You can't punish kids into forming healthy attachments.  You can't use the rod to make them trust you.  You certainly can't regularly lock them in a room all alone with no toys or books for hours on end because you think they are possessed by demons and expect that they will get better.  That makes you a child abuser, not a parent, and they shouldn't let you adopt a hamster much less a child.

6) You're going to treat your adopted kids like second class citizens in their own home

Your new kids will be able to tell if you treat your bio kids' health, safety, and happiness as more important than your adopted kids' health, safety, and happiness.  Kids aren't stupid.  How good do you think that is for attachment?

7) You have a savior complex.

It is noble to want to help a child who needs a family.  It is horrible to place obligations on a child to be grateful to you for "saving" them, or to teach a kid that their home country is a horrible place you saved them from, or that their family of origin was terrible.  It's wrong to adopt because your church is putting pressure on you to do so or because you want to look like a saint or a martyr.  It's gross and harms the kids.

Families in crisis need more resources.  Particularly in international adoption, once that adoption is finalized, sometimes parents have nowhere to turn for help.  Mr. Harris claims DHS threatened them and refused to help them when they asked for assistance, and that the head of DHS knew about the rehoming,  If true, that is a real problem.  But in in addition to providing resources for these families, more care needs to be taken pre-placement to ensure that the fit for the child is a good one.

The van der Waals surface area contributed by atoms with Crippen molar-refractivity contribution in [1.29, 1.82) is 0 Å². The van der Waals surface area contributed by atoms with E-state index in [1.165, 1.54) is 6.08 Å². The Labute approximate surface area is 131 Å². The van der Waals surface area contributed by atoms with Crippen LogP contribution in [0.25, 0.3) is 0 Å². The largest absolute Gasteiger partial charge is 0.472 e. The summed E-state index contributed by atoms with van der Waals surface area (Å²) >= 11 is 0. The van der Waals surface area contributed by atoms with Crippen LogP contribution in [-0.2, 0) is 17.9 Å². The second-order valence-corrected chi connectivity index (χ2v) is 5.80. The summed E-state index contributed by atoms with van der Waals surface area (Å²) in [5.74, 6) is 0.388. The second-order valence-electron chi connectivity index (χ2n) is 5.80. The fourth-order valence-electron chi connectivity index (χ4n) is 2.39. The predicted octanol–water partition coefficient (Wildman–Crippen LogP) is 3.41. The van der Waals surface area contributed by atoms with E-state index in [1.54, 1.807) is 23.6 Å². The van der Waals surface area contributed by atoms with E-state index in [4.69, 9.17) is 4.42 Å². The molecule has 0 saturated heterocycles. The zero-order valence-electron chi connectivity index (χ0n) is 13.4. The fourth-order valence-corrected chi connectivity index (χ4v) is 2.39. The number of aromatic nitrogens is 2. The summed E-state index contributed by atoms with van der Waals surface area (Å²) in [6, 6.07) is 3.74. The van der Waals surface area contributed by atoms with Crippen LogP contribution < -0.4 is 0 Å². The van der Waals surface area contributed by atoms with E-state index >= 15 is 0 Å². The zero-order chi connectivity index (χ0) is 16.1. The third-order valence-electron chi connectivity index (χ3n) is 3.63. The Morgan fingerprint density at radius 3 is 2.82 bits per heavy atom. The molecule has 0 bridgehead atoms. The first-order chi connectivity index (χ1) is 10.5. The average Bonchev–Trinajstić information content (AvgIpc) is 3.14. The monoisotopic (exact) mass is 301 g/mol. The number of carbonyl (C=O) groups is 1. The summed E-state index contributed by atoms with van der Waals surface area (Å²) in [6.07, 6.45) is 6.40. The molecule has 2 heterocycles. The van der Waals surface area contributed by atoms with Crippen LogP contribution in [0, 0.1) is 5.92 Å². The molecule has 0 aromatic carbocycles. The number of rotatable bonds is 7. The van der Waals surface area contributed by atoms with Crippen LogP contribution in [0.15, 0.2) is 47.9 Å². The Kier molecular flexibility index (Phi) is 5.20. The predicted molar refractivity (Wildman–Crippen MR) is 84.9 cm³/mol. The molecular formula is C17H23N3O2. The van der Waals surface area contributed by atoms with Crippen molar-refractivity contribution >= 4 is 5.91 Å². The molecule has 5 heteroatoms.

The Harrisses abused these girls and then turned them over to a monster.  They should experience consequences for that.  But they also should never have been allowed to take those girls home in the first place.


  1. I wholeheartedly agree! The Harrises were BEYOND reckless and negligent when it came to their treatment of these children. No matter what special needs a child has, he or she deserves no less than the utmost care and love. This breaks my heart.

  2. Nice piece, AM. What a tragic situation for that little girl.